Castle of Mey
The Castle of Mey (formerly Barrogill Castle) is located in Caithness, on the north coast of Scotland, about 6 miles (9.7 km) west of John o' Groats. In fine weather there are views from the castle north to the Orkney Islands.
The lands of Mey belonged to the Bishops of Caithness. The Castle of Mey was built between 1566 and 1572, possibly on the site of an earlier fortification, by George Sinclair, 4th Earl of Caithness. Originally a Z-plan tower house of three storeys, it had a projecting wing at the south-east, and a square tower at the north-west. The Castle passed to George Sinclair's younger son William, founder of the Sinclairs of Mey, although it later became the seat of the Earls. The Castle's name was changed to Barrogill, and it was extended several times, in the 17th and 18th centuries, and again in 1821 when Tudor Gothic style alterations were made, to designs by William Burn. Barrogill passed out of the Sinclair family in 1889, on the death of the 15th Earl, and in 1928 it was purchased by Captain Imbert-Terry. The Castle was used as an officers' rest home during the Second World War, and in 1950 the estate farms were sold off.
The castle was in a semi-derelict state when, in 1952, it and its policies (attached lands) were purchased by Queen Elizabeth The Queen Mother, the widow of King George VI who had died earlier in the year. The Queen Mother set about restoring the castle for use as a holiday home, removing some of the 19th-century additions, and reinstating the Castle's original name. She regularly visited it in August and October from 1955 until her death in March 2002, the last visit being in October 2001.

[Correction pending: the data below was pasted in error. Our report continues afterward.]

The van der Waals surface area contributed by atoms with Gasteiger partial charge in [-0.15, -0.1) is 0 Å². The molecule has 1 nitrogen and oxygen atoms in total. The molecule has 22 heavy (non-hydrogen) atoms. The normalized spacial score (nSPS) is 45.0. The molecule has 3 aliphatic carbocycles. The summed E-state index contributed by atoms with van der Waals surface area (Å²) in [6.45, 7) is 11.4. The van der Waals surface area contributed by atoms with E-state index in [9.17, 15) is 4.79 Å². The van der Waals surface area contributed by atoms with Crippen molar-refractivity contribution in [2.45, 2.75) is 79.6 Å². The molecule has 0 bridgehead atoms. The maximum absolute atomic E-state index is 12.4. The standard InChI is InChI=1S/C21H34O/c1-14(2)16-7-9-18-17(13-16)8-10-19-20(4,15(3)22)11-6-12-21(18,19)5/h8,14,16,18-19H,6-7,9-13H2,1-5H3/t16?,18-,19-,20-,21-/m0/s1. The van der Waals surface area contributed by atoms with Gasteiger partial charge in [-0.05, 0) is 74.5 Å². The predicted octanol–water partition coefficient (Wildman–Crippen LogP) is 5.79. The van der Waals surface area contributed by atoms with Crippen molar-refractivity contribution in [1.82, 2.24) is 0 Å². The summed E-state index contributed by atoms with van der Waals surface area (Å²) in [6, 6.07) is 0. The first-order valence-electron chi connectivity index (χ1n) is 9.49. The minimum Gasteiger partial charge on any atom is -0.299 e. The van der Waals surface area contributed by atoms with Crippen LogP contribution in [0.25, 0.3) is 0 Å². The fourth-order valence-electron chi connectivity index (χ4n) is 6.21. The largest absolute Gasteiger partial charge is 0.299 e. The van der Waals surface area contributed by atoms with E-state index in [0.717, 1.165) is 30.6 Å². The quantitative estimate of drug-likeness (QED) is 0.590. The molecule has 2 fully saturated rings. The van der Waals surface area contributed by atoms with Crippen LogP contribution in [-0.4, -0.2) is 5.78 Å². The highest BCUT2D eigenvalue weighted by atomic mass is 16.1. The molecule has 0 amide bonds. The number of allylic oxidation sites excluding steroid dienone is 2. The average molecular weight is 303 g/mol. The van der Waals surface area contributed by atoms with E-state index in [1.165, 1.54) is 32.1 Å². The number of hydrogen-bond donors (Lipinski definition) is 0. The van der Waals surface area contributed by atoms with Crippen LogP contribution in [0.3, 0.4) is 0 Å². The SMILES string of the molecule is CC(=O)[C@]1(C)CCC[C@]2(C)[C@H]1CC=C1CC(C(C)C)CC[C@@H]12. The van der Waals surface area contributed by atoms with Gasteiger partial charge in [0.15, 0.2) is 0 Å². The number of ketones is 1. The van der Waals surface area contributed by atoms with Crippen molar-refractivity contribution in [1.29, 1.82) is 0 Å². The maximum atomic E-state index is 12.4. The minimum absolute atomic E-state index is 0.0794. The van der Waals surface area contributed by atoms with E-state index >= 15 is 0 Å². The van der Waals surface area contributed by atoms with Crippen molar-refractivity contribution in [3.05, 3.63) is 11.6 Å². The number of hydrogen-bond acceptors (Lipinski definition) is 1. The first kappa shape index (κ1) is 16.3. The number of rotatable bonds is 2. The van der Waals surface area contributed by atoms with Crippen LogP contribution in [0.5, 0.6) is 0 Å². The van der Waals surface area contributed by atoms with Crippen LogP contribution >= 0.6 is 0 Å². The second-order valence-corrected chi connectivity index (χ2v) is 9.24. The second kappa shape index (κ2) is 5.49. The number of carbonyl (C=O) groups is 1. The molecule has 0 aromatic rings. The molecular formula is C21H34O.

In July 1996 The Queen Mother made the property, the policies and the farm over to the Queen Elizabeth Castle of Mey Trust, which has opened the castle and garden to the public regularly since her death. It is now open seven days a week from 1 May until 30 September each year, with a closed period of ten days at the end of July and the beginning of August, when Their Royal Highnesses The Duke and Duchess of Rothesay usually stay at Mey. The Trust opened a new Visitors Centre in early 2007, and the visitor numbers for that year topped 29,000.
- "Castle of Mey, NMRS Number: ND27SE 1.00". CANMORE. RCAHMS. Retrieved 2008-11-25.
- "Castle of Mey, Listed Building Report". Historic Scotland. Retrieved 2008-11-25.
- "Castle of Mey (Barrogill Castle)". An Inventory of Gardens and Designed Landscapes in Scotland. Historic Scotland. Retrieved 5 November 2013.
- "Castle of Mey". Gazetteer for Scotland. Retrieved 2008-11-25.
- Moffat Centre for Travel and Tourism Business Development. The 2007 Visitor Attraction Monitor (PDF). VisitScotland. p. 31. ISBN 978-1-905866-25-0. Retrieved 11 December 2012.
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